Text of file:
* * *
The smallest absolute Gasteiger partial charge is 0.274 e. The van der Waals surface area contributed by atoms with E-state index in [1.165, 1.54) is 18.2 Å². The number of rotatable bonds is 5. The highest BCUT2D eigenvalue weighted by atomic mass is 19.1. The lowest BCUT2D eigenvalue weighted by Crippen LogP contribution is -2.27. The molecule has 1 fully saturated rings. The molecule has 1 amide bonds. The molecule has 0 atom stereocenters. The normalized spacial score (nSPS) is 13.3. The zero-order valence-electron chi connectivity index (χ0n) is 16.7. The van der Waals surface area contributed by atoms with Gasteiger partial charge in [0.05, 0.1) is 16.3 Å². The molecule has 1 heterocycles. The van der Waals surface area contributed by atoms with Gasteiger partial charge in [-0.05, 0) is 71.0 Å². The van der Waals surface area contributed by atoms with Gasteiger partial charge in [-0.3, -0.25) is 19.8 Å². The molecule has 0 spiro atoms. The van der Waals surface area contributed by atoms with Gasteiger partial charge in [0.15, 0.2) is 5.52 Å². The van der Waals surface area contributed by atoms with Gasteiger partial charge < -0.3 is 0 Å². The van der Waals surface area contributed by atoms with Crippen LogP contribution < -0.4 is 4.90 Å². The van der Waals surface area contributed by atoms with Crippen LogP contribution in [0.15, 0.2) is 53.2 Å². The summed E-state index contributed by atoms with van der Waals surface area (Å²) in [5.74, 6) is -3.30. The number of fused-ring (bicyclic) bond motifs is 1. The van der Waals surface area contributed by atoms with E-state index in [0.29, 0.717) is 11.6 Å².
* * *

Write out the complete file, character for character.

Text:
The smallest absolute Gasteiger partial charge is 0.274 e. The van der Waals surface area contributed by atoms with E-state index in [1.165, 1.54) is 18.2 Å². The number of rotatable bonds is 5. The highest BCUT2D eigenvalue weighted by atomic mass is 19.1. The lowest BCUT2D eigenvalue weighted by Crippen LogP contribution is -2.27. The molecule has 1 fully saturated rings. The molecule has 1 amide bonds. The molecule has 0 atom stereocenters. The normalized spacial score (nSPS) is 13.3. The zero-order valence-electron chi connectivity index (χ0n) is 16.7. The van der Waals surface area contributed by atoms with Gasteiger partial charge in [0.05, 0.1) is 16.3 Å². The molecule has 1 heterocycles. The van der Waals surface area contributed by atoms with Gasteiger partial charge in [-0.05, 0) is 71.0 Å². The van der Waals surface area contributed by atoms with Gasteiger partial charge in [-0.3, -0.25) is 19.8 Å². The molecule has 0 spiro atoms. The van der Waals surface area contributed by atoms with Gasteiger partial charge in [0.15, 0.2) is 5.52 Å². The van der Waals surface area contributed by atoms with Gasteiger partial charge < -0.3 is 0 Å². The van der Waals surface area contributed by atoms with Crippen LogP contribution < -0.4 is 4.90 Å². The van der Waals surface area contributed by atoms with Crippen LogP contribution in [0.15, 0.2) is 53.2 Å². The summed E-state index contributed by atoms with van der Waals surface area (Å²) in [5.74, 6) is -3.30. The number of fused-ring (bicyclic) bond motifs is 1. The van der Waals surface area contributed by atoms with E-state index in [0.29, 0.717) is 11.6 Å².